The Demonstrators, Toolkits and Reference models session focussed on the new Demonstrator projects which plan to take the first phase toolkits and use them in anger in institutions to address real problems that they face. The five minute talks gave a great feel for the wide range of problems that the first Toolkits could be used for. Key questions are being addressed in the areas of assessment, enterprise, learning design, resource discovery and sequencing. All the talks are available on the JISC web site, below is a summary of the new Demonstrator projects.

  • Phil Barker - Heriot-Watt University – Finding resources through a VLE using the D+ and MDC toolkits (Resource Discovery)
  • Sean Mehan - UHI Millenium Institute –Extend Bodington to web service capability using (Enterprise)
  • Jon Rowett - Brokenhurst College – Using to transfer student data between Totton College, Farnborough College of Technology, FD Learning and Capita (Enterprise)
  • Martin Weller - Open University and OUNL – SLED2 a phase 2 toolkit project which will upgrade Coppercore to include QTI (assessment) calls into learning design packages (Assessment and Learning Design)
  • Open University and OUNL - Learning Design using SLED – a demonstrator which will use and extend the SLED wizard and test the toolkit using some of the UNFOLD courses. (Learning Design)
  • Robert Sherratt - Hull University, Cambridge University, ICODEON, Newark and Sherwood – Using ISIS sequencing tool to explore guiding students through paths of resources adaptively to allow self-paced learning. (Sequencing)
  • Kingston University – Using the APIS, SLED and ISIS toolkits (Assessment, Learning Design and Sequencing)
  • Mark Stiles - Staffordshire University – Generating reading lists using D+ through the COSE learning environment (Resource Discovery).
  • Mark Barrett-Baxendale - Liverpool Hope University College –Evaluating SLED for learning designs with lecturers (Learning Design).

There was also a presentation from the Software Evaluator team on the process of evaluating software developed with JISC funding. The take-home message was that it is essential for projects to document and include comments in the code they produce, to ensure their software can be used in the future.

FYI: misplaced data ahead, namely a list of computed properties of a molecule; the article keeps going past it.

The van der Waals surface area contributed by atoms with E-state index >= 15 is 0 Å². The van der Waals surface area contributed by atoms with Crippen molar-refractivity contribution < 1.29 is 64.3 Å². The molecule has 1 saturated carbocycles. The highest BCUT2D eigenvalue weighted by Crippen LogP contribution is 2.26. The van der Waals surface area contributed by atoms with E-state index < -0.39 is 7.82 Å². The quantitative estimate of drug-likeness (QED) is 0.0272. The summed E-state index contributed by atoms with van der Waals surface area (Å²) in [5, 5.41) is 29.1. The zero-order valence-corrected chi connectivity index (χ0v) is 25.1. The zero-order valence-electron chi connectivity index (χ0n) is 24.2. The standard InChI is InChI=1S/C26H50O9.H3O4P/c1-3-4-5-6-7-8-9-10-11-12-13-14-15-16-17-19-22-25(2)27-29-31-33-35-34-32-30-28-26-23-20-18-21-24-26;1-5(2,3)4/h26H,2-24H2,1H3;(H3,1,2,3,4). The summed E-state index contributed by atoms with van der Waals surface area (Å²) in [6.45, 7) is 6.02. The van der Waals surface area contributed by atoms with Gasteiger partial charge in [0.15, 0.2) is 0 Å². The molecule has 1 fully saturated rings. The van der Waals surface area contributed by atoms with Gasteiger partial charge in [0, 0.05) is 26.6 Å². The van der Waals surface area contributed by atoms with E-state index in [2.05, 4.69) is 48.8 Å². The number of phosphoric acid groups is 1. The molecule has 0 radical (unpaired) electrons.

Bill Olivier asked "What is a Reference Model?" and discussed what they are for. Briefly a Reference Model brings together a set of ELF services to solve a particular problem and it adopts a particular specification or standard. He presented a possible format for a reference model and showed an example of a reference model created by Andy Powell on the JISC Information Environment for the Digital Library Federation.

After lunch everyone came back together for a final plenary session. There was an overview for the programme support sites from Sam Easterby-Smith which highlighted the support sites for the programme, the e-Learning Framework site , the e-Learning Developers Forum site , the Test Server and the e-Learning Focus site.

Richard McKenna emphasised the need for quality planning to be included in project plans for the beginning. Finally, Mark Stiles discussed why evaluation (particularly formative) should be an integral part of all projects and highlighted some different approaches that can be used.

It was a busy meeting with lots of projects connecting with related projects and sharing ideas and experiences. The first phase of toolkit and e-learning tool projects have been successful and there is a real sense now that the idea of a e-learning framework based on web services is gaining momentum.

The presentations from the meeting can be found at:


Supported by JISC Supported by CETIS